All my ports are set to stealth.
    Check your computer firewall settings and also log into your router and check the settings there as well.

    Message was edited by: nerowolfe
  • Kappy Level 10 (266,058 points)
    Although it may not be running now it may have initiated the process during installation or when you first installed your Windows client. Like with Parallels and VM Fusion the networking extensions are run at boot up whether the VM is active or not.

    It's easy enough to verify by asking VirtualBox tech support. It may even be in the documentation if you're willing to read through most of it.
  • gmg7 Level 1 (0 points)
    If I got a Leopard Why would I need a Family Pack?? What is the difference to a Single Pack? I do though want accounts on the computer not just one account username!
  • Kappy Level 10 (266,058 points)
    You are threadjacking. Please post your question as a separate topic in the appropriate forum.
  • Andrew No Thanks Level 1 (5 points)
    I'm having a similar issue. Little Snitch pops up to tell me that:
    "Finder via smbclient wants to connect to on TCP port 139 (netbios-ssn)"
    The connection is established by: "/usr/bin/smbclient" with the Process ID of 426
    The PArent Application is: "/System/Library/CoreServices/Finder.app/Contents/MacOS/Finder" with a Process ID of 218

    Can anyone provide any enlightenment as to what is going on. Why does Mac OS Finder need to make this connection? I have no applications running.
    Should I tell Little Snitch to deny these 'smbclient' connections forever? Or will that break some part of my Mac OS. I am running Time Machine over my wireless network using a Time Capsule. But I don't remember these messages popping up while I was setting up Time Machine, so I can't beleive this is the cause.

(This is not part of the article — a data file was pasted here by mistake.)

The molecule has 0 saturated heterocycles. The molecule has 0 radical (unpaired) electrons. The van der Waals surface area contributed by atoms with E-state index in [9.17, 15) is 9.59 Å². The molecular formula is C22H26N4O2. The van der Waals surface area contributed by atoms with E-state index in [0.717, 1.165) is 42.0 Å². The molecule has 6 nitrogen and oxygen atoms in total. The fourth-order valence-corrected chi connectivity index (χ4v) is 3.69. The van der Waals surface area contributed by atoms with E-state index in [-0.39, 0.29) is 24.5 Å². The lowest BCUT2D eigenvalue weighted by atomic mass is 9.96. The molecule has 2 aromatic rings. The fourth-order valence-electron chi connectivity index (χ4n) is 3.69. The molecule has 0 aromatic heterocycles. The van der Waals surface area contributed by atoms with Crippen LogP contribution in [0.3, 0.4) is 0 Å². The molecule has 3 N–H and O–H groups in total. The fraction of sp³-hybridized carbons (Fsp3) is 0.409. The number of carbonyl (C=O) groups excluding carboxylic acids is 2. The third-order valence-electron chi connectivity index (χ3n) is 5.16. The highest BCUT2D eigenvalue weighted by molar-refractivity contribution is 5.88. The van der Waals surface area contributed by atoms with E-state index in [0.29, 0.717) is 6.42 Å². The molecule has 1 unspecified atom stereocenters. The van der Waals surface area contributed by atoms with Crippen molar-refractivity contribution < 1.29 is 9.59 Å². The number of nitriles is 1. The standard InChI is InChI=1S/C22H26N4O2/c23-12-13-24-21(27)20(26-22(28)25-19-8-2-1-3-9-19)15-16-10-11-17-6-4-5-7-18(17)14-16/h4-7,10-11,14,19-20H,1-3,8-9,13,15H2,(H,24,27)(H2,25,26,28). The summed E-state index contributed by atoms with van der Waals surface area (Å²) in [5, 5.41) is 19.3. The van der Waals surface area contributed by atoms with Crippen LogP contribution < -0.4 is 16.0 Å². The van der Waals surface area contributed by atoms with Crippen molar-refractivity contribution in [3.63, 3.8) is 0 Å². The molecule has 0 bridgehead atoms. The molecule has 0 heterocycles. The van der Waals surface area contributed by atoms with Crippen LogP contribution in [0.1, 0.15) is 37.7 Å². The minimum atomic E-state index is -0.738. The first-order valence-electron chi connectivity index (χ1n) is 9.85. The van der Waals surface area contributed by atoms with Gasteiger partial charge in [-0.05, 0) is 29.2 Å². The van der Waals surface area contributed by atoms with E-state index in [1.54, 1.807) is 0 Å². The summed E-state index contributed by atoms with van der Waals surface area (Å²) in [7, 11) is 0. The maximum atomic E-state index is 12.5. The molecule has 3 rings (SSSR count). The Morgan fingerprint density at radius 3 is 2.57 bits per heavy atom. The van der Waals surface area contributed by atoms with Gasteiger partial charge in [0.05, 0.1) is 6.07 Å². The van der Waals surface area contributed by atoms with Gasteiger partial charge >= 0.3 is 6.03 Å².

Any help would be wildly appreciated!

  • techiejohn Level 1 (5 points)
    I ran into this same problem. I was on a hotel network and I would get a Little Snitch alert asking me to allow smbclient to connect to some IP. Looking at the process it was being launched by Finder. When I killed and had Finder relaunch, it would do it again.

    So, I ran trusty dtrace and found that Finder basically runs what is equivalent to nmblookup -M -- -. This queries the local network for master browsers. One of the IPs listed was the IP that smbclient was trying to connect to. So if you run that nmblookup from the Terminal you should see the IP that Little Snitch is warning you about.

    There's nothing to worry about. It appears to be normal SMB service discovery stuff.

    Hope this helps!

  • Network 23 Level 6 (11,900 points)
    Do you have File Sharing turned on, and when you go into the Sharing preference and click the Options for File Sharing, is "Share files and folders using SMB" on? That would activate a lot of SMB code.

    Because I can't find any SMB processes running in my Activity monitor, but I switched off SMB sharing a long time ago and never turn it on.